University of Wyoming Janitor’s Grain of Sand

At last week’s Shepard Symposium on Social Justice, my husband and I sat talking as a student walked by.

She was headed for recycling bins labeled trash, mixed paper, cans and glass.

It’s where a University of Wyoming janitor was tidying up.

As the student carrying a soda bottle approached, the custodian directed her to the correct container.

Curious to know if I’m the only one who finds such bins and labels confusing, I asked if people comply with the campus sorting system.

See the source image

“I think of my grandchildren inheriting the planet, and I know this work is my grain of sand.”

“No,” the custodian said, pulling the lid off a can and delving for misfiled recyclables.

“I spend a lot of time going through trash and doing it myself.”

Then in a barely audible voice she added, “I think of my grandchildren inheriting the planet, and I know this work is my grain of sand.”

And that was the moment of recognition.

Clearly we were in the presence of the extraordinary.

Here was one person doing her job from a place of tender care for future generations.

Here was social justice in action — a living example of what Cornel West says “. . . love looks like in public.”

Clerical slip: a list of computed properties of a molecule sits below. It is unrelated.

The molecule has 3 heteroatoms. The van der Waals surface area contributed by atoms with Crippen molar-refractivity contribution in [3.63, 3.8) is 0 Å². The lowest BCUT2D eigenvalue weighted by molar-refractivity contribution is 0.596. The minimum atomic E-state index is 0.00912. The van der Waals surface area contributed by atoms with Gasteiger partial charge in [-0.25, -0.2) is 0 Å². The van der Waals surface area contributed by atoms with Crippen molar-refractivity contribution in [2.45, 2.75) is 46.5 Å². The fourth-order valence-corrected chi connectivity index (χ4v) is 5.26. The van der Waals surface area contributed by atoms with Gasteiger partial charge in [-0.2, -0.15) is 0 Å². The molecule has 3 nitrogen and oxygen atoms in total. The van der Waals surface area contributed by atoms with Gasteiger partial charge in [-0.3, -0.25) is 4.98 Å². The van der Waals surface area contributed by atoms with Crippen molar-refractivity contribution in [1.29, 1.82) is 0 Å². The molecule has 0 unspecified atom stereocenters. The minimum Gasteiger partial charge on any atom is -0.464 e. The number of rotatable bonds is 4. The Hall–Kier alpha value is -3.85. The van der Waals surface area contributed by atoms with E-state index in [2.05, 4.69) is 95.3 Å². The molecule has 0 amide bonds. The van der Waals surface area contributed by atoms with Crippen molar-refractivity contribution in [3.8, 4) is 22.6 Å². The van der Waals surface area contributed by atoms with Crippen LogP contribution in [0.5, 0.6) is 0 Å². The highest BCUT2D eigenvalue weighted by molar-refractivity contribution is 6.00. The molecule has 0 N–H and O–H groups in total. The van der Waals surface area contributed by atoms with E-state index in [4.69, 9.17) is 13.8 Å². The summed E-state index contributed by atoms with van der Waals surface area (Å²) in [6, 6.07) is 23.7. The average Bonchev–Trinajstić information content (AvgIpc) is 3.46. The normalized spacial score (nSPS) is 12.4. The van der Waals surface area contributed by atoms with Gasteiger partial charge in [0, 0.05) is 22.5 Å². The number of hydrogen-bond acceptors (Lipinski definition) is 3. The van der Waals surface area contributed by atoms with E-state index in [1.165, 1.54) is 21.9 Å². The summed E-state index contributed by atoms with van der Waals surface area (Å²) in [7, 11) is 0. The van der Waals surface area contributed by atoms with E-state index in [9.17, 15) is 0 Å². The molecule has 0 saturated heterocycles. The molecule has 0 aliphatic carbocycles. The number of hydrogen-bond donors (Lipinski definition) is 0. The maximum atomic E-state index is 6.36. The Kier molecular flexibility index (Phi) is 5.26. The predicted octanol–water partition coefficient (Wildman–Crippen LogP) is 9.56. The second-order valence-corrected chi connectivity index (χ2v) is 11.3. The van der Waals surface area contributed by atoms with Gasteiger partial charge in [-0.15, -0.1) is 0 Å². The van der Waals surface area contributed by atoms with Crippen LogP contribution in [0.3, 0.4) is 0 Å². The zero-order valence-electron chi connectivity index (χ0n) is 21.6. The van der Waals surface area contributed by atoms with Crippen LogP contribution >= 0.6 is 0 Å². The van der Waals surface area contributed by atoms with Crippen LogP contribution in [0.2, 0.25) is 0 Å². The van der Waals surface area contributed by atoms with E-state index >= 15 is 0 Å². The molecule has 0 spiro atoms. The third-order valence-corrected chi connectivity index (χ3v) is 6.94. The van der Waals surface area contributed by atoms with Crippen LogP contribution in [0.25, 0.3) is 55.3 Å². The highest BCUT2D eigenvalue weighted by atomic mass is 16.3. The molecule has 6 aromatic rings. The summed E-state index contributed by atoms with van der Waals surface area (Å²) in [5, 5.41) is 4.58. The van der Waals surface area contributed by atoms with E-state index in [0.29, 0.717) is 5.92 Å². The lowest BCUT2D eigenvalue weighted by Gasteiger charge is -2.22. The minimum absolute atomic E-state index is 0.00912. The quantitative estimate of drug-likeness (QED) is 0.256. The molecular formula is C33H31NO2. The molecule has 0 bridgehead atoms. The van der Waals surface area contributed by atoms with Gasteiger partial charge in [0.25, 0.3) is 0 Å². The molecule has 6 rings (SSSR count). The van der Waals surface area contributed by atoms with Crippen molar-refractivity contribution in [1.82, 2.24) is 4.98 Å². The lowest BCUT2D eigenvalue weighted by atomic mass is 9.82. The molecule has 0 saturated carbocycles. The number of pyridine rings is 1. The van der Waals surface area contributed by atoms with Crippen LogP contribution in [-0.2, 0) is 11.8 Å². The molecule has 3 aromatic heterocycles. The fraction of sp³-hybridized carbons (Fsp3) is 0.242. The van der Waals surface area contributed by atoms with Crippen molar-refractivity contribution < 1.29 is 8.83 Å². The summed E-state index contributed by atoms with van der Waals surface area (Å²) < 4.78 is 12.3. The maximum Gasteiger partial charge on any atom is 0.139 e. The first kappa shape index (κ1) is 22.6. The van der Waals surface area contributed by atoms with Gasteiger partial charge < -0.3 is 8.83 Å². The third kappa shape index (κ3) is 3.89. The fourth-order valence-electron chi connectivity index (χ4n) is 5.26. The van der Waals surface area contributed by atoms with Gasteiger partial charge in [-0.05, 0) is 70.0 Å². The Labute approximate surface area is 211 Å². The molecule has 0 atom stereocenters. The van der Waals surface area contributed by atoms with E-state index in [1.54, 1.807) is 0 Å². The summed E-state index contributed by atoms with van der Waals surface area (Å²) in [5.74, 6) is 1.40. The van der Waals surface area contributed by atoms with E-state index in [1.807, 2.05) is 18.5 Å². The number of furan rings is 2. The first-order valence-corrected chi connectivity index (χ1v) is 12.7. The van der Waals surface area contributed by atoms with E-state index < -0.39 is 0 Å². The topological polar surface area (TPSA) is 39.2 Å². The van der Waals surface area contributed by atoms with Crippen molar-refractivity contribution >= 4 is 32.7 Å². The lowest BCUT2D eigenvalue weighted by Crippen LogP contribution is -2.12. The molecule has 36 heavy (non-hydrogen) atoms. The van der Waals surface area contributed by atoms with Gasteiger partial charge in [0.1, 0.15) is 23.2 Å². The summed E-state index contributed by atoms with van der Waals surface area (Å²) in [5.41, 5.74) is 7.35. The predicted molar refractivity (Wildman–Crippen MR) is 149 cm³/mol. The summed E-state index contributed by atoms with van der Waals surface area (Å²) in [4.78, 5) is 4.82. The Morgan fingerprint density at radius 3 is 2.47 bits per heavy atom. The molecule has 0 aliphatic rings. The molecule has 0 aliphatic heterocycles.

To Consider


Ellen Webster Synakowski lives in Laramie, Wyoming.

Film “Good Medicine” Honors Native American Positivity on Wyoming’s Wind River Indian Reservation

James Trosper is featured in Jackson Tisi’s short film, Good Medicine. (all photos are from the film)

“It’s not a physical thing.

“You can’t really put your finger on it, but we all know as Native American people what they mean when they say Good Medicine.”

That is what James Trosper says in Jackson Tisi’s seven-minute documentary commissioned by Facebook.

The Wind River Indian Reservation is home to Northern Arapaho and Shoshone Tribes.

And Trosper belongs to both.

He is the great-great grandson of Chief Washakie and Director of the High Plains American Indian Research Institute at the University of Wyoming.

He says, “Good Medicine includes our ceremonies and the values passed to us from our ancestors.

“We can achieve peace and healing through our traditions and positive core values such as love, kindness, sacrifice, honesty, loyalty, compassion, respect, forgiveness and spirituality.”

Also starring in the film is 12-year old Patrick Smith.

And for him, Good Medicine takes the form of skateboarding.

Patrick Smith.

“Skating takes a lot of stuff off my mind.

“Whenever I’m mad I can go skate,” he says in the film.

“Skateboarding means you don’t have to be any color.

“You don’t have to have anything, you don’t have to be perfect in order to skate.”